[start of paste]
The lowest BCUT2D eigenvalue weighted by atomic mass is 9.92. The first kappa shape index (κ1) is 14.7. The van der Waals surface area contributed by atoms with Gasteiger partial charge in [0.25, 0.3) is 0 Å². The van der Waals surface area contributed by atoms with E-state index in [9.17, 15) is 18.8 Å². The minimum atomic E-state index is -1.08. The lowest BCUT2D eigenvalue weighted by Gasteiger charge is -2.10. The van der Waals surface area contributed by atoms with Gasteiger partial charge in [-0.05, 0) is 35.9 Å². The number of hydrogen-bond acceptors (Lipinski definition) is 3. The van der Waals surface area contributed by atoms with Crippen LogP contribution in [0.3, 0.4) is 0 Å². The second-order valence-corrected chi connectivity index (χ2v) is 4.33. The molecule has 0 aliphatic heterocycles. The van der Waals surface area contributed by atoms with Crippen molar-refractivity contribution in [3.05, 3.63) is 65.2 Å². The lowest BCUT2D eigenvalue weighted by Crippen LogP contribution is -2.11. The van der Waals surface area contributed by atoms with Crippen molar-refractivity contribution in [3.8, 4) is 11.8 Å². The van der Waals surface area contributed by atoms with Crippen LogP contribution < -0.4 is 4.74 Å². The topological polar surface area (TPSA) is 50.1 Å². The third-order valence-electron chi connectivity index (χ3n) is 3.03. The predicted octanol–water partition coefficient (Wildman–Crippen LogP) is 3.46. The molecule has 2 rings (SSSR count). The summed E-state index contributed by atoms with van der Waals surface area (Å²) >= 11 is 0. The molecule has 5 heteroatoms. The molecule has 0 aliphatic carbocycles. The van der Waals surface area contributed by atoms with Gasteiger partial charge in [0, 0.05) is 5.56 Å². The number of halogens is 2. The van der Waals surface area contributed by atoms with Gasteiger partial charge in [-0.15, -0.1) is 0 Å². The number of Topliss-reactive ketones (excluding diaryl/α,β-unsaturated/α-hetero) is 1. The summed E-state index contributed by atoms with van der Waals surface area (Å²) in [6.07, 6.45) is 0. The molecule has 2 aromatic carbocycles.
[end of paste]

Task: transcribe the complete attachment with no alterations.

The lowest BCUT2D eigenvalue weighted by atomic mass is 9.92. The first kappa shape index (κ1) is 14.7. The van der Waals surface area contributed by atoms with Gasteiger partial charge in [0.25, 0.3) is 0 Å². The van der Waals surface area contributed by atoms with E-state index in [9.17, 15) is 18.8 Å². The minimum atomic E-state index is -1.08. The lowest BCUT2D eigenvalue weighted by Gasteiger charge is -2.10. The van der Waals surface area contributed by atoms with Gasteiger partial charge in [-0.05, 0) is 35.9 Å². The number of hydrogen-bond acceptors (Lipinski definition) is 3. The van der Waals surface area contributed by atoms with Crippen LogP contribution in [0.3, 0.4) is 0 Å². The second-order valence-corrected chi connectivity index (χ2v) is 4.33. The molecule has 0 aliphatic heterocycles. The van der Waals surface area contributed by atoms with Crippen molar-refractivity contribution in [3.05, 3.63) is 65.2 Å². The lowest BCUT2D eigenvalue weighted by Crippen LogP contribution is -2.11. The van der Waals surface area contributed by atoms with Crippen molar-refractivity contribution in [3.8, 4) is 11.8 Å². The van der Waals surface area contributed by atoms with Crippen LogP contribution < -0.4 is 4.74 Å². The topological polar surface area (TPSA) is 50.1 Å². The third-order valence-electron chi connectivity index (χ3n) is 3.03. The predicted octanol–water partition coefficient (Wildman–Crippen LogP) is 3.46. The molecule has 2 rings (SSSR count). The summed E-state index contributed by atoms with van der Waals surface area (Å²) >= 11 is 0. The molecule has 5 heteroatoms. The molecule has 0 aliphatic carbocycles. The van der Waals surface area contributed by atoms with Gasteiger partial charge in [0, 0.05) is 5.56 Å². The number of halogens is 2. The van der Waals surface area contributed by atoms with Gasteiger partial charge in [-0.15, -0.1) is 0 Å². The number of Topliss-reactive ketones (excluding diaryl/α,β-unsaturated/α-hetero) is 1. The summed E-state index contributed by atoms with van der Waals surface area (Å²) in [6.07, 6.45) is 0. The molecule has 2 aromatic carbocycles.